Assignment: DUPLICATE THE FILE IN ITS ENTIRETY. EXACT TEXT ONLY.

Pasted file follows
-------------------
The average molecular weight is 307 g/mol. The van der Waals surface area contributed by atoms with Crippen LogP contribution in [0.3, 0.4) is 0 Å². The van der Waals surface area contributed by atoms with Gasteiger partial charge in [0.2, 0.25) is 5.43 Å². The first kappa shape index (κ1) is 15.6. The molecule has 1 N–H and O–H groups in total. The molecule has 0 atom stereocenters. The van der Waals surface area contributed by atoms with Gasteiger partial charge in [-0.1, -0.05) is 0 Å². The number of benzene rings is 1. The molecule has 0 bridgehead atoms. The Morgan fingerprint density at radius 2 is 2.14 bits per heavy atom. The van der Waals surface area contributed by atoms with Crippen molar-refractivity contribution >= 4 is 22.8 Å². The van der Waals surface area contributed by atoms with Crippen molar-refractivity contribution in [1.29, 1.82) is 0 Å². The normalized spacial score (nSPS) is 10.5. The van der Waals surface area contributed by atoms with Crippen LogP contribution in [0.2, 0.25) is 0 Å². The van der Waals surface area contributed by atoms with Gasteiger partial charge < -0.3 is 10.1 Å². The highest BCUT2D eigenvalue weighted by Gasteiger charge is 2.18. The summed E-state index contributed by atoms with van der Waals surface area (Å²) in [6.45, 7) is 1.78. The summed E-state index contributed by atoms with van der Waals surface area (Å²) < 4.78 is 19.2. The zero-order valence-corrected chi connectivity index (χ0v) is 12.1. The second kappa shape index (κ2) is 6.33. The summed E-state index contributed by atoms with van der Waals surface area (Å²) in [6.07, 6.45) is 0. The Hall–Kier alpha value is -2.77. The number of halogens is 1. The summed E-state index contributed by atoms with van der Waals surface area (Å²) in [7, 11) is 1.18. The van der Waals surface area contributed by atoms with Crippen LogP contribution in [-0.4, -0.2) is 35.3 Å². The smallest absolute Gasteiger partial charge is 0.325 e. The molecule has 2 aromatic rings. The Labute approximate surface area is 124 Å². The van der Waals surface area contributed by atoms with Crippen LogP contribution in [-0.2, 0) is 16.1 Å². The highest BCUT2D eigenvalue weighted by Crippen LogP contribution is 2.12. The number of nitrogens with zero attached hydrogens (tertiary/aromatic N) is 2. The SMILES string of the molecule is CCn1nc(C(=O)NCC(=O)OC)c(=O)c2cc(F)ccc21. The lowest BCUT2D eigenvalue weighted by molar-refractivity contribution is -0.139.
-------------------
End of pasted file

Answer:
The average molecular weight is 307 g/mol. The van der Waals surface area contributed by atoms with Crippen LogP contribution in [0.3, 0.4) is 0 Å². The van der Waals surface area contributed by atoms with Gasteiger partial charge in [0.2, 0.25) is 5.43 Å². The first kappa shape index (κ1) is 15.6. The molecule has 1 N–H and O–H groups in total. The molecule has 0 atom stereocenters. The van der Waals surface area contributed by atoms with Gasteiger partial charge in [-0.1, -0.05) is 0 Å². The number of benzene rings is 1. The molecule has 0 bridgehead atoms. The Morgan fingerprint density at radius 2 is 2.14 bits per heavy atom. The van der Waals surface area contributed by atoms with Crippen molar-refractivity contribution >= 4 is 22.8 Å². The van der Waals surface area contributed by atoms with Crippen molar-refractivity contribution in [1.29, 1.82) is 0 Å². The normalized spacial score (nSPS) is 10.5. The van der Waals surface area contributed by atoms with Crippen LogP contribution in [0.2, 0.25) is 0 Å². The van der Waals surface area contributed by atoms with Gasteiger partial charge < -0.3 is 10.1 Å². The highest BCUT2D eigenvalue weighted by Gasteiger charge is 2.18. The summed E-state index contributed by atoms with van der Waals surface area (Å²) in [6.45, 7) is 1.78. The summed E-state index contributed by atoms with van der Waals surface area (Å²) < 4.78 is 19.2. The zero-order valence-corrected chi connectivity index (χ0v) is 12.1. The second kappa shape index (κ2) is 6.33. The summed E-state index contributed by atoms with van der Waals surface area (Å²) in [6.07, 6.45) is 0. The Hall–Kier alpha value is -2.77. The number of halogens is 1. The summed E-state index contributed by atoms with van der Waals surface area (Å²) in [7, 11) is 1.18. The van der Waals surface area contributed by atoms with Crippen LogP contribution in [-0.4, -0.2) is 35.3 Å². The smallest absolute Gasteiger partial charge is 0.325 e. The molecule has 2 aromatic rings. The Labute approximate surface area is 124 Å². The van der Waals surface area contributed by atoms with Crippen LogP contribution in [-0.2, 0) is 16.1 Å². The highest BCUT2D eigenvalue weighted by Crippen LogP contribution is 2.12. The number of nitrogens with zero attached hydrogens (tertiary/aromatic N) is 2. The SMILES string of the molecule is CCn1nc(C(=O)NCC(=O)OC)c(=O)c2cc(F)ccc21. The lowest BCUT2D eigenvalue weighted by molar-refractivity contribution is -0.139.